“I’ll eat some breakfast then change the world.” - Tracy, Hairspray
Another important theme in the show is racism. In addition to rejecting people of larger sizes, the (1960’s set-show) white characters reject the black characters and try to prevent integration on TV. This was supposed to be a historical context, but unfortunately our world is still proving the relevance of needing to learn to accept everyone for who they are.
It is never ok to judge someone by the color of their skin, the size of their body, or by other trivial means! Thankfully, the show has a happy ending (sorry, spoiler alert!) and by the end of the show everyone is singing and dancing together on television, proving that it takes all kinds. This is the kind of show I love, it sparks hope for the future.
If you haven't seen Hairspray - watch it for some inspiration (the movie version with Zach Efron is good).
So, obviously I don't act every day. And I often have people ask me (especially when they find out I am majorially self-employed) What are my typical days like?
Well, “typical” is a stretch, as I feel like no two days are the same, but I wouldn’t have it any other way.
Normally, a few days a week I go to a coffee shop for several hours and work on my business (including writing these emails), If not at a coffee shop, then my home office (but it is harder to work from home). I actually really enjoy this work, and often 4+ hours slide by before I even think to look at the clock. It takes a lot of work to keep up the website, write emails and blog posts (looking for guest bloggers - btw!), posting and responding on social media, coming up with video ideas/scripts, responding to client emails, answering journalist requests (check out the articles I have been quoted in HERE), and all of the tiny tasks of running a business.
I see clients most days of the week, some days only 1, or up to 8 on fridays! I take dance classes, watch netflix with my dogs, clean the house/run errands, sleep in when I can, and eat pizza frequently (hubby recently got a pizza oven - we have been eating a lot of pizza!).
Why did I just tell you all of this?
To show you I am a person, just like you. I’m not a machine, or “wonder woman” as one client called me. I am a complex, passionate, (and lately tired) human being.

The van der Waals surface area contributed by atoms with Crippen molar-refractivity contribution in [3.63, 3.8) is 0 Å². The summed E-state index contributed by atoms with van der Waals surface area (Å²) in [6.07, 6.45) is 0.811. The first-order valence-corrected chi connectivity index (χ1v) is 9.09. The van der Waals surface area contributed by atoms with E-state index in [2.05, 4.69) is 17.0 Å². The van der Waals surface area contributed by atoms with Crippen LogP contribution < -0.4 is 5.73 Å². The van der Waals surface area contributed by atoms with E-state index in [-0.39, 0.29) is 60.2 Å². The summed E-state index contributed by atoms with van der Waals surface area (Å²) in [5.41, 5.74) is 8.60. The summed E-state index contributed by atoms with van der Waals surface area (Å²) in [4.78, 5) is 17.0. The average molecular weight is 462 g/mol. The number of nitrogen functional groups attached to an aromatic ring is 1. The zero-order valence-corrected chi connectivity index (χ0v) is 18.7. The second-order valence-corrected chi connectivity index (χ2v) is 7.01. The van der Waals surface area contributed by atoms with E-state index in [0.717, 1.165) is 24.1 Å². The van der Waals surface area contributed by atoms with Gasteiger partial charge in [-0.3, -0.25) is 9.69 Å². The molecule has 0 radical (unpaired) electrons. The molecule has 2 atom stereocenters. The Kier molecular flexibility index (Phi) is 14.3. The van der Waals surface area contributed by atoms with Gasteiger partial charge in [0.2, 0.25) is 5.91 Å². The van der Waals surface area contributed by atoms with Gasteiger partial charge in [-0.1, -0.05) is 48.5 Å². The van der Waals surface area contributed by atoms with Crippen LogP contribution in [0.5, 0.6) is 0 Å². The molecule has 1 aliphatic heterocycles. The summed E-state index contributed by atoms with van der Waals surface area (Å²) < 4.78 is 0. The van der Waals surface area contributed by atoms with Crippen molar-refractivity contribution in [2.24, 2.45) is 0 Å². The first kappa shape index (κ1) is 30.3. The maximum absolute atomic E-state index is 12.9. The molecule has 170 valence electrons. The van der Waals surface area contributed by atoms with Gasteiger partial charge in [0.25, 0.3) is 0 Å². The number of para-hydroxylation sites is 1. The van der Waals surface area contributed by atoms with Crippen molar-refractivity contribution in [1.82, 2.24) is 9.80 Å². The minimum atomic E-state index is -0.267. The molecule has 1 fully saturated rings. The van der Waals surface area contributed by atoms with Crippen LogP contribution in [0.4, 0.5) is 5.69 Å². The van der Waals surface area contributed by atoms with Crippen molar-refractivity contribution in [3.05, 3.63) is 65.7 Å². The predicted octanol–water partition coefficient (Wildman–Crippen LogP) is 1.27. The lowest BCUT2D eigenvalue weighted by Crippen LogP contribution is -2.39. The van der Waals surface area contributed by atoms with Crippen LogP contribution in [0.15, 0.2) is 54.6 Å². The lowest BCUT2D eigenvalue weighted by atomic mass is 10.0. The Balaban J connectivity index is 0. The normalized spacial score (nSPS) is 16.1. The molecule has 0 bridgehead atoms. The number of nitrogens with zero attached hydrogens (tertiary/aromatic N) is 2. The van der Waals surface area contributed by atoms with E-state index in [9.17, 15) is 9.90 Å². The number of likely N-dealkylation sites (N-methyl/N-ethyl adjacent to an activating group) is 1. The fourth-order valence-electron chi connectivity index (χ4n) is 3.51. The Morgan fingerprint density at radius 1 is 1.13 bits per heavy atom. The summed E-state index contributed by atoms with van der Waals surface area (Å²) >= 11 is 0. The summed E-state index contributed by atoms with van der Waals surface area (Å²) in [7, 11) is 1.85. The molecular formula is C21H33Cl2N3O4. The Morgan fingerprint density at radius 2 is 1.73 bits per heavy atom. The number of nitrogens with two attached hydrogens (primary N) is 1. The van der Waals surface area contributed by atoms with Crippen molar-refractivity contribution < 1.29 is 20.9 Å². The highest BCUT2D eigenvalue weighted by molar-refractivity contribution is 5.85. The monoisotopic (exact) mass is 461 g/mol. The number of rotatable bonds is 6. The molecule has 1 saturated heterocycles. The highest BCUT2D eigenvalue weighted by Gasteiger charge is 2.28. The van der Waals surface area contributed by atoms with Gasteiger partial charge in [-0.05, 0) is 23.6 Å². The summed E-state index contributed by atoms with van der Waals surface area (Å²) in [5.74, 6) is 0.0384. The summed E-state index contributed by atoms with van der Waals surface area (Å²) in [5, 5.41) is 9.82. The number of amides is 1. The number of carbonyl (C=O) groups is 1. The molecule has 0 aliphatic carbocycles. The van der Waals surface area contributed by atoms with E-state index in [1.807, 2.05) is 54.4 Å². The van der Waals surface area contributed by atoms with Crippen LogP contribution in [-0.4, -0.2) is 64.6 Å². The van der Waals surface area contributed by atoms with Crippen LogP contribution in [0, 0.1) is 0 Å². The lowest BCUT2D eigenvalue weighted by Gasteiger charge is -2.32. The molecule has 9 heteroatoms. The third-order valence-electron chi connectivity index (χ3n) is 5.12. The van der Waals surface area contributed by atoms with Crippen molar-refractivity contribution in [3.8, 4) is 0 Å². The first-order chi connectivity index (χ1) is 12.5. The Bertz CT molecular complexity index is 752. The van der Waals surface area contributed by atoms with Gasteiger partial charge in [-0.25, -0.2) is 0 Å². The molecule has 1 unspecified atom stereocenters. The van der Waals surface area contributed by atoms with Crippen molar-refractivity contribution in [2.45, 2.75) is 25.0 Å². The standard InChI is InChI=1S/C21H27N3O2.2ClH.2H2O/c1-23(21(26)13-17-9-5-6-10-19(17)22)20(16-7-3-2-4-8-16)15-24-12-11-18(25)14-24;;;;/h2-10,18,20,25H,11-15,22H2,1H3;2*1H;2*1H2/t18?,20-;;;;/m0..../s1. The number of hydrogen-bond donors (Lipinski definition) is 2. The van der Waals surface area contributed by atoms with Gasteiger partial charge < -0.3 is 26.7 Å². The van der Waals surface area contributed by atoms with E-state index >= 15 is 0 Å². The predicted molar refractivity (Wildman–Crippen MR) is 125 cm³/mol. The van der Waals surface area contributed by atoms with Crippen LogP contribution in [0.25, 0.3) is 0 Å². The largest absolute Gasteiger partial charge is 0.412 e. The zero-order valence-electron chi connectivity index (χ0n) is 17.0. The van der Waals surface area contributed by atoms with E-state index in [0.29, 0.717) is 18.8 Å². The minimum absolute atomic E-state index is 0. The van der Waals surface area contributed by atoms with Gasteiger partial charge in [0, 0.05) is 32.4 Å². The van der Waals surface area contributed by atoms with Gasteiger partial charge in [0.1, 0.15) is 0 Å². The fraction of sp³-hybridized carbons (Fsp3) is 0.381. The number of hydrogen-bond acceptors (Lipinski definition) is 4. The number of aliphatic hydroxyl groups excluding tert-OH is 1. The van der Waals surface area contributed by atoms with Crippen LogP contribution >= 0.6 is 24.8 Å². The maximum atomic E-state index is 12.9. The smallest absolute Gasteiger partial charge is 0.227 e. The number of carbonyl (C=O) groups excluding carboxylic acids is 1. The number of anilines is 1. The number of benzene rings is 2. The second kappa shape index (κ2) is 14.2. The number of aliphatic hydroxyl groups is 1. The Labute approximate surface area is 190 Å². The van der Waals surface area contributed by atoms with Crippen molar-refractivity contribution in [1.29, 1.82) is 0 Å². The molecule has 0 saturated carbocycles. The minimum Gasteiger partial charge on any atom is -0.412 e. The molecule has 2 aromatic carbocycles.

I am not defined by my body.
Neither are you.
Who are you without the labels others put on you? What are your passions and hobbies? What gets you fired-up? What would life be like if you didn’t use food as a crutch to hide behind?
Are you ready to re-define yourself?
Share who you really are on the Not Your Average Nutritionist facebook page or Instagram with the tag #MoreThanILook
I can not wait to hear who you are!!
In the words of another powerful musical (Newsies):
“Now is the time to seize the day,
Stare down the odds and seize the day,
Minute by minute that's how you win it,
We will find a way,
But let us seize the day.
Courage cannot erase our fear,
Courage is when we face our fear.
Tell those with power safe in their tower,
We will not obey!”
Love, Your complex Dietitian,
As a RD, I have gotten so many questions about the fad diet du jour: the "Keto" or "Ketogenic" diet. I finally decided to just write down the research in a reader-friendly version. Additional video on the history and use of the ketogenic diet at the bottom of this post. Here you go-
The ketogenic (or “keto”) diet is just another fad diet.
The Keto diet is an amped-up Atkin’s diet (that we all know now was/is terrible for your cardiovascular system, and not a sustainable way to keep weight off) where the majority of what you eat comes from fat, and carbohydrates are extremely limited (In contrast, a healthy diet should be a much more balanced macronutrient distribution of 20-35% protein, 45-65% carbohydrate, and only 10-35% fat). This skewed macronutrient distribution is actually very dangerous for the human body for several reasons -
#1, We use carbohydrate as fuel for our brain. Glucose is needed for cognitive function, and many people on the Ketogenic diet experience brain fog and difficulty focusing. Ketone bodies (specifically: beta-hydroxybutyrate (built up in blood serum), acetoacetate (found in urine), and acetone (responsible for that bad breath)), which are created when carbohydrates are not present, are not as effective (or healthy) for our brain. This may also cause metabolic acidosis which is characterized by a reduced pCO2 and/or lower pH (we need to stay in balance!).
#2, On a ketogenic diet, your intake of fruits and vegetables is extremely limited (if eaten at all) and we all know how important the fiber, vitamins, minerals, and other compounds in fruits/veggies are. On that note…
#3, The keto diet is extremely low in fiber! Fiber is not only protective against many gastrointestinal cancers, it is also a big factor in fullness and weight loss. Furthermore, constipation is very common on low-fiber diets like the Keto diet.
#4, Ketosis/ketoacidosis is what is happening in the body/brain on a chemical level – this is the body making fat into something the brain can use when carbohydrates are not available. It's a lot of work for the the body to produce, not as efficient as carbohydrate, and can be incredibly dangerous for diabetics. Additionally, we have some cells with few-to-no mitochondria. These cells are carbohydrate-dependant and must be fueled by glucose. These cells include certain cells with no mitochondria in our blood (erythrocytes), eyes (cornea, lens, and retina); cells with few mitochondria include renal medulla, testis, and leukocytes. (https://link.springer.com/article/10.1007/s11883-003-0038-6)